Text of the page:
Learn the SORTN Google Sheets Function in 6 Easy Steps

Google Sheets is a great online software tool that allows you to create and sort your spreadsheets efficiently.

One function that allows such sorting is the SORTN Google Sheets function, which will enable you to sort an “n” number of items. This article will discuss the function, how it works, and how you can use it in Google Sheets. Read on to master this vital aspect of Google Sheets.

What Is SORTN in Google Sheets?

The Google Sheets SORTN formula allows you to sort a specified range of data. It returns the first “n” number of items in that range. So, it’s quite literally “sort n.” If no number is specified, the formula will display the smallest value (1).

Using this formula significantly reduces the steps it needs to find a value in a table and sort your data.

SORTN is a lot similar to the FILTER function in nature. However, SORTN returns the highest “n” amount while the FILTER function will return the matching rows.

What Is the Google Sheets Sort Formula?

The formula for SORTN is a fairly long one as it contains significantly more references than many other functions. To help you understand the formula, let’s look at the syntax first. Here is the Google Sheets SORTN structure:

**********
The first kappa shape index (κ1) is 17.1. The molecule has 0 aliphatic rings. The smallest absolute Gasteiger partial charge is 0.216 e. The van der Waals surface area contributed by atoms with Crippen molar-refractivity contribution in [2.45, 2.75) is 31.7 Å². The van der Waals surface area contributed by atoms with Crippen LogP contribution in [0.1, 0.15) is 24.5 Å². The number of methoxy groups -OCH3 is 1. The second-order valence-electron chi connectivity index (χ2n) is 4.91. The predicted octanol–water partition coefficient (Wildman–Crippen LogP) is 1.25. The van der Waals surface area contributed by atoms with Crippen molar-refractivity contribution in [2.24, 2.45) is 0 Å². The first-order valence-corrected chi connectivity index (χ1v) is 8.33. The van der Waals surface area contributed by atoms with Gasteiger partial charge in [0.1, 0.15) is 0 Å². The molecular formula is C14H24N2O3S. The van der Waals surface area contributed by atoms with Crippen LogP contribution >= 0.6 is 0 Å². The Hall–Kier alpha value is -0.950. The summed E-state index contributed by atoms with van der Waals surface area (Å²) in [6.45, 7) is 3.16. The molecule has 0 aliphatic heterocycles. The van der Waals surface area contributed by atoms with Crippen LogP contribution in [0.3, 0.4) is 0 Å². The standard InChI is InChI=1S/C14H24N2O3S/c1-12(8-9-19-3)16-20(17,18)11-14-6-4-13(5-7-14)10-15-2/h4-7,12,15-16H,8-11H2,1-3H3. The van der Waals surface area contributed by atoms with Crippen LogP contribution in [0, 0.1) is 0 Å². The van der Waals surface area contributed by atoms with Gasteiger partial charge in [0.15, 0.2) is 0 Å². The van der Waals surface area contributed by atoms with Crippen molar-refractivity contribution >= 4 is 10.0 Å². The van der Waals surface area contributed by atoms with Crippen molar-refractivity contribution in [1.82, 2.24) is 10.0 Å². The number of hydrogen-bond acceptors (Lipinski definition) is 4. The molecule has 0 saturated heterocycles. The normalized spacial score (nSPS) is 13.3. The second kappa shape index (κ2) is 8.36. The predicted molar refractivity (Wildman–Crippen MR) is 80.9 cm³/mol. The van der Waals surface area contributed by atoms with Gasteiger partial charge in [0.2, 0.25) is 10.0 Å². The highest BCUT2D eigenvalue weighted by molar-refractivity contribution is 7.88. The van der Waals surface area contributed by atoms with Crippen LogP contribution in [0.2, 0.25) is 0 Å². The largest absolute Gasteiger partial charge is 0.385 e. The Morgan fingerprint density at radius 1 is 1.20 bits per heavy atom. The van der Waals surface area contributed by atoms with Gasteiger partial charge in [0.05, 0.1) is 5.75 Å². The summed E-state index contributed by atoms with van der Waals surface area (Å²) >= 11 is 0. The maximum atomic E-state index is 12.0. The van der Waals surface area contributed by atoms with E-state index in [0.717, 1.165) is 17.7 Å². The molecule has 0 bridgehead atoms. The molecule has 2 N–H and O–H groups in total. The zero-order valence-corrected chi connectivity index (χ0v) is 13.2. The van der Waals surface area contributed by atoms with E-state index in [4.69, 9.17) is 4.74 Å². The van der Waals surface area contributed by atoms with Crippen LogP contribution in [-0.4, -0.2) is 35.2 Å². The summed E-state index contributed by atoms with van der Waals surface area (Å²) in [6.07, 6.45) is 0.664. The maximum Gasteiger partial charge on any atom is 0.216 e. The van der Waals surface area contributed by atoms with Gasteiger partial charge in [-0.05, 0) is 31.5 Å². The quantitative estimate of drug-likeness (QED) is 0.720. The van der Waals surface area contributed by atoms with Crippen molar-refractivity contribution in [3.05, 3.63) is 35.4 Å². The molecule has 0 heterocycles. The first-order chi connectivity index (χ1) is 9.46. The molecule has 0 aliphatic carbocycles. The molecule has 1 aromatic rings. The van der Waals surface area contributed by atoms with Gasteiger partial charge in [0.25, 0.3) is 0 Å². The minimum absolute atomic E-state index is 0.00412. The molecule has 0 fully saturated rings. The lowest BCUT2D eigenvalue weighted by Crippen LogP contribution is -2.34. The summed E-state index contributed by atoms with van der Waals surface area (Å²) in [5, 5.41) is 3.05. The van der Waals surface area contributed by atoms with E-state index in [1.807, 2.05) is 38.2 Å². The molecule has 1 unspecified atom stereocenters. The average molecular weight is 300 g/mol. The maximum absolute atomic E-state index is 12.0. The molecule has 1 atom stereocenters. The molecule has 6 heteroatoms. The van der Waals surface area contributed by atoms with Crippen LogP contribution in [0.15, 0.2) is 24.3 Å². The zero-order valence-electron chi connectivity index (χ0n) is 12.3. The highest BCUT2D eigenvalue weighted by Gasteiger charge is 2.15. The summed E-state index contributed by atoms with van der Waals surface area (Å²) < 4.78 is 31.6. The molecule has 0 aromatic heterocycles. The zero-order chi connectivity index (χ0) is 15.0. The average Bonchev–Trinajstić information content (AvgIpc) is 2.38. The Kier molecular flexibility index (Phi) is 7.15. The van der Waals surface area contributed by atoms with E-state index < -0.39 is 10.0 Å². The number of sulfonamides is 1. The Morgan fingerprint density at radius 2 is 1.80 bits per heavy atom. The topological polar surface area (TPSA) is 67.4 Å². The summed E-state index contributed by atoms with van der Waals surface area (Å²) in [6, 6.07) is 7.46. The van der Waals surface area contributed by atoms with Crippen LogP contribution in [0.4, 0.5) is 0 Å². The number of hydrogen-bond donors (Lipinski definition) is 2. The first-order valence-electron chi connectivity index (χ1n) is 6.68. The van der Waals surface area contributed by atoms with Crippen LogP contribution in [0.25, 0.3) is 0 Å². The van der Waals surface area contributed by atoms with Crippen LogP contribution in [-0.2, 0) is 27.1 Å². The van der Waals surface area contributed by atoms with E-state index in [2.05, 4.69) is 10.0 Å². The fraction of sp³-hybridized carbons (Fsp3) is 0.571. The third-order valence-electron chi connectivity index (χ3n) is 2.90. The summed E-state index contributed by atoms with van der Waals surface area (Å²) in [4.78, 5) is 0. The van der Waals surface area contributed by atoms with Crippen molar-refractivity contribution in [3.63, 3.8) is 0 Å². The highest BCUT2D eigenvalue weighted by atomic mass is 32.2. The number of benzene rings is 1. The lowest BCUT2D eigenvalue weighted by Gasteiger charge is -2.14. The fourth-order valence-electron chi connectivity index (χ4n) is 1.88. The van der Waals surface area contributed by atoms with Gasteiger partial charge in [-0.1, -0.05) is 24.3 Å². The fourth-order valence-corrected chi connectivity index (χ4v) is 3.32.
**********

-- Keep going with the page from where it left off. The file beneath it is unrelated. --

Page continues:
=SORTN(range, [n], [display-ties-mode], [sort-column1, is-ascending1], ...)

The arguments used in this formula are:

  • range – This is the data you want to sort.
  • n – This argument is optional, and it’s used to represent the item number in the dataset you wish to return. It is 1 by default and should always be greater than zero.
  • display-ties-mode – This is an optional argument used to represent which items are returned when there is a tie in the data being sorted. This can be between 0 and 3. This is what the options do:
    1. 0 – Only show the first “n” number of rows in the range at the most.
    2. 1 – This shows the first “n” number of rows. Additional rows similar to the nth number of rows will also show.
    3. 2 – This shows the first “n” number of rows after removing the duplicates.
    4. 3 – This shows the first “n” number of rows and their copies.